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Central banks fear rising yields, look to equities -survey
June 22, 2014 / 11:02 PM / in 3 years

Central banks fear rising yields, look to equities -survey

LONDON, June 23 (Reuters) - Rising bond yields pose the biggest risk to financial markets, according to leading central banks, encouraging them to invest more of their record amounts of international reserves in equities, a survey showed on Monday.

But far from signaling an increase in risk appetite, this continued expansion into equities reflects a desire to diversify portfolios, generate returns and avoid losses on bond holdings if fixed income markets do start to sell off later this year.

The reserve managers surveyed were “generally bearish across most asset classes,” in the face of a potential rise in yields, and given that most assets have posted stellar gains over the past year, supported by waves of central bank liquidity.

The annual survey, conducted by Central Banking Publications last month and sponsored by HSBC, drew on responses from 69 central banks with a combined $6.7 trillion in reserves, some 57 percent of all reserves. The average holdings of the respondents was $97 billion.

Over half of the respondents, holding reserves worth $3.1 trillion, ranked rising yields as the most significant risk. Almost two thirds ranked it as either the most or second most significant.

“Given the impending normalisation of monetary policy among the developed economies, particularly in the U.S. and UK, reserve managers are very concerned about mark-to-market losses to be incurred by holding fixed income assets,” said one Asian reserve manager.

Rising bond yields and falling prices are worries for central banks, who usually put the lion’s share of their reserves in fixed income assets.

Almost 60 percent of respondents said the U.S. Federal Reserve’s policy of reducing its stimulus would affect how they manage their reserves. That could include diversifying portfolios away from emerging markets and into U.S. dollar-denominated assets and buying shorter-dated bonds instead of long-term assets.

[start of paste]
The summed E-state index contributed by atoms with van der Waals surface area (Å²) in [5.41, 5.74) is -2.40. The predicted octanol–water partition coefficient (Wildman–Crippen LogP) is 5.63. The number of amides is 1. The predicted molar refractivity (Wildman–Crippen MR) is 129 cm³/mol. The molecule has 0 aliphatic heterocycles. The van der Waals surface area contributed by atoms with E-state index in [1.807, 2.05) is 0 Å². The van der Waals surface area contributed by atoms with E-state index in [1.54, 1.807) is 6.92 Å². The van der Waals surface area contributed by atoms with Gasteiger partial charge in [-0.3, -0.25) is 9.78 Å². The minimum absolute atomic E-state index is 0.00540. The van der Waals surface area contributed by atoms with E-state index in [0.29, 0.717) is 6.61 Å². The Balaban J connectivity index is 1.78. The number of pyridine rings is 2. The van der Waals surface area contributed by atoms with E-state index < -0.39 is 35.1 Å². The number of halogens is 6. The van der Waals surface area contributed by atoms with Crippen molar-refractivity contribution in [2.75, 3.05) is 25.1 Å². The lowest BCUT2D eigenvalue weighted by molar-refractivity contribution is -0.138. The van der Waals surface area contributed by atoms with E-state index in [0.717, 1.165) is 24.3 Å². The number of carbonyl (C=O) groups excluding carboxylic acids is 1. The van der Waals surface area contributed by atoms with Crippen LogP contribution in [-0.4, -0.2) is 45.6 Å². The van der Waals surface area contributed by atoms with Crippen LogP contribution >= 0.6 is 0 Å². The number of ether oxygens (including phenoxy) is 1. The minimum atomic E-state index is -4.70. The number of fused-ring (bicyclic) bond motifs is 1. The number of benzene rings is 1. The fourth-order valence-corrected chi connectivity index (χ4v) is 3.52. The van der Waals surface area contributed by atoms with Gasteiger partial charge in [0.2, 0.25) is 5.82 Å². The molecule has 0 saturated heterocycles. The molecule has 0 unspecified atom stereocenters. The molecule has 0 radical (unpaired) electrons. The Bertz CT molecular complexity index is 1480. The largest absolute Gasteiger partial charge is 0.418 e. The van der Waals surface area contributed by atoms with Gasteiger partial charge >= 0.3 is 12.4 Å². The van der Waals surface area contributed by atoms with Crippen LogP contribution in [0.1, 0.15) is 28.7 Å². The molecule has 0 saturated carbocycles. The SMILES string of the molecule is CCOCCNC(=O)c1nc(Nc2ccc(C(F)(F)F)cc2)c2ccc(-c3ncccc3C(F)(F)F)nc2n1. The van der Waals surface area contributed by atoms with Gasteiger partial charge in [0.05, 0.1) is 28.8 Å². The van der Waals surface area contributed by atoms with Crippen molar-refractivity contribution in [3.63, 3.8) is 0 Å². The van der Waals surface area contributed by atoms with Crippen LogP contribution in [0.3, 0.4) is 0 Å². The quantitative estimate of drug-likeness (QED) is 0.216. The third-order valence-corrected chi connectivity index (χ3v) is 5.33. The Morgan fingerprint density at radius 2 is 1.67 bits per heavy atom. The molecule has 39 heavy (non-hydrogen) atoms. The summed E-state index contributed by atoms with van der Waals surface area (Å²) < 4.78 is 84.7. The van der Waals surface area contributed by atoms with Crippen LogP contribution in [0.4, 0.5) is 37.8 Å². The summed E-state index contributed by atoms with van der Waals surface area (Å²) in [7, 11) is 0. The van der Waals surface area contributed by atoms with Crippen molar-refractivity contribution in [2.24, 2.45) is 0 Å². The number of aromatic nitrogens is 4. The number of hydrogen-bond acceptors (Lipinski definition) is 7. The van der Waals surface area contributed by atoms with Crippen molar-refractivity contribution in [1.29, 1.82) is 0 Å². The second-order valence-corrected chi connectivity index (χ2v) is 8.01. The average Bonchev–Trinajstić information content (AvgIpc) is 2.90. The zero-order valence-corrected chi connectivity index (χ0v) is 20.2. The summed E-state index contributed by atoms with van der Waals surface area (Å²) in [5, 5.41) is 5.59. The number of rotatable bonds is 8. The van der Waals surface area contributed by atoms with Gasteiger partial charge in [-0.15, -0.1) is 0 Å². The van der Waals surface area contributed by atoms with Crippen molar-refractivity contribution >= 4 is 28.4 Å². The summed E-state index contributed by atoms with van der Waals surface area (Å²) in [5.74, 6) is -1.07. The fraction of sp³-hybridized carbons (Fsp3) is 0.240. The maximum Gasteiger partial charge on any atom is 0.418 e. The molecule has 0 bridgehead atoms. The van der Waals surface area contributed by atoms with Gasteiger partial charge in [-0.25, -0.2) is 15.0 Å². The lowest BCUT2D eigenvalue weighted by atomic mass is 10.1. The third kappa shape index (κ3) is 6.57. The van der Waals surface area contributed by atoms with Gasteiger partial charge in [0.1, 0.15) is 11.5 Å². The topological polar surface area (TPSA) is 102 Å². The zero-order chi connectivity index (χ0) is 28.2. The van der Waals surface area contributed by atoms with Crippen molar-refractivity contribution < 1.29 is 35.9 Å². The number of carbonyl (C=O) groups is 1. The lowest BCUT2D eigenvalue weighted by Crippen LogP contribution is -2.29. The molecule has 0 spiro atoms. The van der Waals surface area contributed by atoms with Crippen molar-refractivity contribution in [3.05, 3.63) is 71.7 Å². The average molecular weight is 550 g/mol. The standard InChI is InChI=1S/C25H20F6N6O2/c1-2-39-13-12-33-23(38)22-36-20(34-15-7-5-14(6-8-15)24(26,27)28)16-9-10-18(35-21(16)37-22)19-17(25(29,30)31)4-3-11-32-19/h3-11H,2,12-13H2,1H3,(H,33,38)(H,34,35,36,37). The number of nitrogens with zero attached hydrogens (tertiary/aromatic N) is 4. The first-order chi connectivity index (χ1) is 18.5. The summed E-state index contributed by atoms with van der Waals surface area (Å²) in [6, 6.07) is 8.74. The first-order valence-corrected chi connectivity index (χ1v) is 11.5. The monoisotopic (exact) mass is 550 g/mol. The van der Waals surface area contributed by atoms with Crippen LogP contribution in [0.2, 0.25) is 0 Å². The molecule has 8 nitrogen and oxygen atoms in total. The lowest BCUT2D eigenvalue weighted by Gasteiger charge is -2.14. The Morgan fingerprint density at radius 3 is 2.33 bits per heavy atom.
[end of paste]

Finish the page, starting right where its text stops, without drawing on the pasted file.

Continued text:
Nineteen central banks invest in equities or might in the next five years, compared with 14 in last year’s survey. Only 11 respondents, or 16 percent, ruled out equities completely, saying their mandates didn’t allow it, stocks were too volatile or were only for central banks with “excess” reserves.

Although only a few of the central banks surveyed invest in exchange-traded funds (ETFs), “there is considerable latent support for them as an asset class,” the report said.

More than half the respondents, with $3 trillion of reserves, said they could envisage equities or ETFs being part of their portfolios.

KING DOLLAR

That said, central banks were generally split down the middle on whether equities are a more attractive asset class now than they were a year ago.

The biggest shifts in positive sentiment were seen in A-rated government bonds and in deposits. Fifty-nine percent of the respondents said they are more attractive now than they were a year ago. Sixty-one percent of those surveyed said the same of deposits.

On the other hand, 84 percent said hedge funds are less attractive now than they were a year ago. Seventy-seven percent gave the same verdict on commodities and mortgage-backed securities.

The prospect of rising U.S. bond yields has greatly enhanced the appeal of the dollar, with 79 percent of respondents saying the dollar looks a more attractive currency now than it did a year ago.

Over 70 percent expressed the same sentiments towards sterling, for similar reasons. Two-thirds of respondents said the Chinese renminbi was more attractive because of the relative strength and growing influence of China’s economy.

“In a challenging global environment, the survey highlights a number of significant trends across the sector including continuing diversification of assets and currencies, and particularly a growing interest in investing in the renminbi,” said Christian Deseglise, global head of central banks and reserve managers at HSBC, the sponsors of the survey.

The prospect of further monetary easing by the euro zone, Japanese and Swiss central banks clouded the central banks’ view of the euro, yen and franc. Almost two-thirds said the euro was less attractive than it was a year ago. More than 80 percent said the same about the yen and franc.

The lending of central bank securities appears to be picking up, with around two-thirds of respondents saying they either lend out their assets or are considering it. (Created by Jamie McGeever; Editing by Larry King)

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